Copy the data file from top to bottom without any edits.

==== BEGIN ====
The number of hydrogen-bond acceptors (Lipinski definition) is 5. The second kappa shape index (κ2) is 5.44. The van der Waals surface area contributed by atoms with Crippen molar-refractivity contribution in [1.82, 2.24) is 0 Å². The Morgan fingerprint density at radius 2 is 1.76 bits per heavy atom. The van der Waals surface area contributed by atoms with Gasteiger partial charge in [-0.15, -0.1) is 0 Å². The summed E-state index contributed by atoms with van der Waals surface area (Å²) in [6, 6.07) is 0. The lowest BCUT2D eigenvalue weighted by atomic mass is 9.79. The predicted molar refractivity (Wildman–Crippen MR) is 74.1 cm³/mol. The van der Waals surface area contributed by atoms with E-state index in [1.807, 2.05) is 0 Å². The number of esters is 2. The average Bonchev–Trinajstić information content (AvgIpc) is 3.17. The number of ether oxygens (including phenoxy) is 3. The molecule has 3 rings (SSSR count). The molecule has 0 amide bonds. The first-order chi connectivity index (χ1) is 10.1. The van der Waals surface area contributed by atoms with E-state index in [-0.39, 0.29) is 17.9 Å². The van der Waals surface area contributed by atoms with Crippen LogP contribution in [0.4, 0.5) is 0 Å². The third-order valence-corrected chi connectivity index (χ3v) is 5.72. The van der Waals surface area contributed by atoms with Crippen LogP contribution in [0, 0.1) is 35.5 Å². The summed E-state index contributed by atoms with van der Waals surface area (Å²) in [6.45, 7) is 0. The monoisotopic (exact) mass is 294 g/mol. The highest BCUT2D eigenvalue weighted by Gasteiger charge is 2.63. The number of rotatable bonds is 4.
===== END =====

The number of hydrogen-bond acceptors (Lipinski definition) is 5. The second kappa shape index (κ2) is 5.44. The van der Waals surface area contributed by atoms with Crippen molar-refractivity contribution in [1.82, 2.24) is 0 Å². The Morgan fingerprint density at radius 2 is 1.76 bits per heavy atom. The van der Waals surface area contributed by atoms with Gasteiger partial charge in [-0.15, -0.1) is 0 Å². The summed E-state index contributed by atoms with van der Waals surface area (Å²) in [6, 6.07) is 0. The lowest BCUT2D eigenvalue weighted by atomic mass is 9.79. The predicted molar refractivity (Wildman–Crippen MR) is 74.1 cm³/mol. The van der Waals surface area contributed by atoms with E-state index in [1.807, 2.05) is 0 Å². The number of esters is 2. The average Bonchev–Trinajstić information content (AvgIpc) is 3.17. The number of ether oxygens (including phenoxy) is 3. The molecule has 3 rings (SSSR count). The molecule has 0 amide bonds. The first-order chi connectivity index (χ1) is 10.1. The van der Waals surface area contributed by atoms with E-state index in [-0.39, 0.29) is 17.9 Å². The van der Waals surface area contributed by atoms with Crippen LogP contribution in [0.4, 0.5) is 0 Å². The third-order valence-corrected chi connectivity index (χ3v) is 5.72. The van der Waals surface area contributed by atoms with Crippen LogP contribution in [0, 0.1) is 35.5 Å². The summed E-state index contributed by atoms with van der Waals surface area (Å²) in [6.45, 7) is 0. The monoisotopic (exact) mass is 294 g/mol. The highest BCUT2D eigenvalue weighted by Gasteiger charge is 2.63. The number of rotatable bonds is 4.